Of course, none of this is new territory. Every doctor understands these benefits better than I’ve explained here. However, far too often when we think about implementing an EHR, we forget about these simple and easy to understand benefits. How much time is saved in your clinic by being able to read the handwriting in the chart? How much time is saved in healthcare when referrals come in an easy to read, legible format? How much time and how many lives are saved by pharmacists getting the proper prescription to the patient? All of these are hard measures to quantify, but they are real, tangible benefits of an EHR.

I won’t mislead you into thinking the shift from paper charts to EHR solves all the legibility problems. Many template driven EHR software that creates a mass of mostly irrelevant data can be just as hard to decipher as the hieroglyphic handwriting of some doctors. However, I’ve seen a tidal wave of push back against these documentation approaches and I think we’re getting better. I think the shift to quality of care reimbursement versus procedure based reimbursement will help this to go away as well.

There are other things a clinic leaves behind with paper charts. I’ve heard many tell me how many times they looked at the handwriting to recognize who had documented something in a paper chart. Certainly that same info is available in an EHR, but you do lose the instant recognition of who charted what in the chart.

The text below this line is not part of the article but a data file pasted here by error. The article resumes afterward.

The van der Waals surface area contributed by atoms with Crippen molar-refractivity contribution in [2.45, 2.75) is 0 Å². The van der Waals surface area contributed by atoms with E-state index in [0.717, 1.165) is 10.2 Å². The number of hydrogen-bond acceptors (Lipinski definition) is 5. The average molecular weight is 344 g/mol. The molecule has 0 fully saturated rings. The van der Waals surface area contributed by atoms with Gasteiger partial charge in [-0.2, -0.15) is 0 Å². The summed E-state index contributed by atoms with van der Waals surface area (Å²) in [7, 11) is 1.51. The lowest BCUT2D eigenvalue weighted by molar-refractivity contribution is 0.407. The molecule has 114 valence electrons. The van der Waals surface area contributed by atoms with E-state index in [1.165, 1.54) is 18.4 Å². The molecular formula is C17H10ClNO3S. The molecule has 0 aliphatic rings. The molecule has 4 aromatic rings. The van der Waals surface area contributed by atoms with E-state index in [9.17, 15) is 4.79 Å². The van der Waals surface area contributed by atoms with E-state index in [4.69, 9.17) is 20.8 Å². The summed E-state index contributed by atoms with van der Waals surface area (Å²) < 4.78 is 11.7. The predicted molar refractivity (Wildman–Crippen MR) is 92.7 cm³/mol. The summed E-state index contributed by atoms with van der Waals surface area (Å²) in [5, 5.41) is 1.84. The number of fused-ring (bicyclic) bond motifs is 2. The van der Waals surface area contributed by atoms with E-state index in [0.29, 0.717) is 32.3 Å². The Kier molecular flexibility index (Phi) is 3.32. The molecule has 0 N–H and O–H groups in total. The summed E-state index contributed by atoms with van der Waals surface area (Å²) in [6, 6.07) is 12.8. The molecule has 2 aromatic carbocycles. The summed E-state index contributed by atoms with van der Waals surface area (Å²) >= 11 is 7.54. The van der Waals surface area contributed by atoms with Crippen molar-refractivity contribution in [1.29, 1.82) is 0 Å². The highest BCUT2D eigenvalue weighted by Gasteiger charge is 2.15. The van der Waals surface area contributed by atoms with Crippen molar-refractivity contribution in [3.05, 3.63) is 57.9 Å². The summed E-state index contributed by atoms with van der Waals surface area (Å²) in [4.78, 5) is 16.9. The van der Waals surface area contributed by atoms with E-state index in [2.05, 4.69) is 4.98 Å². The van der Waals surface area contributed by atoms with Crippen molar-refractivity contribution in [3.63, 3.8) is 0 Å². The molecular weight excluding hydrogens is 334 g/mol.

Despite not being able to put a nice dollar value on the Legibility of Notes, it’s certainly an EHR benefit that can’t be forgotten. It’s very easy to adopt an EHR and take this for granted.

About the author

John Lynn

John Lynn

John Lynn is the Founder of, a network of leading Healthcare IT resources. The flagship blog, Healthcare IT Today, contains over 13,000 articles with over half of the articles written by John. These EMR and Healthcare IT related articles have been viewed over 20 million times.

John manages Healthcare IT Central, the leading career Health IT job board. He also organizes the first of its kind conference and community focused on healthcare marketing, Healthcare and IT Marketing Conference, and a healthcare IT conference,, focused on practical healthcare IT innovation. John is an advisor to multiple healthcare IT companies. John is highly involved in social media, and in addition to his blogs can be found on Twitter: @techguy.


  • I think that the endless sea of fluff text produced by a lot of EHR’s is an interesting detriment to EHR notes that stands in stark contrast to the legibility of words on the page because it also impacts readability. On one hand you have beautifully legible writing, and yet on the other hand 90% of that writing is (mostly) unimportant.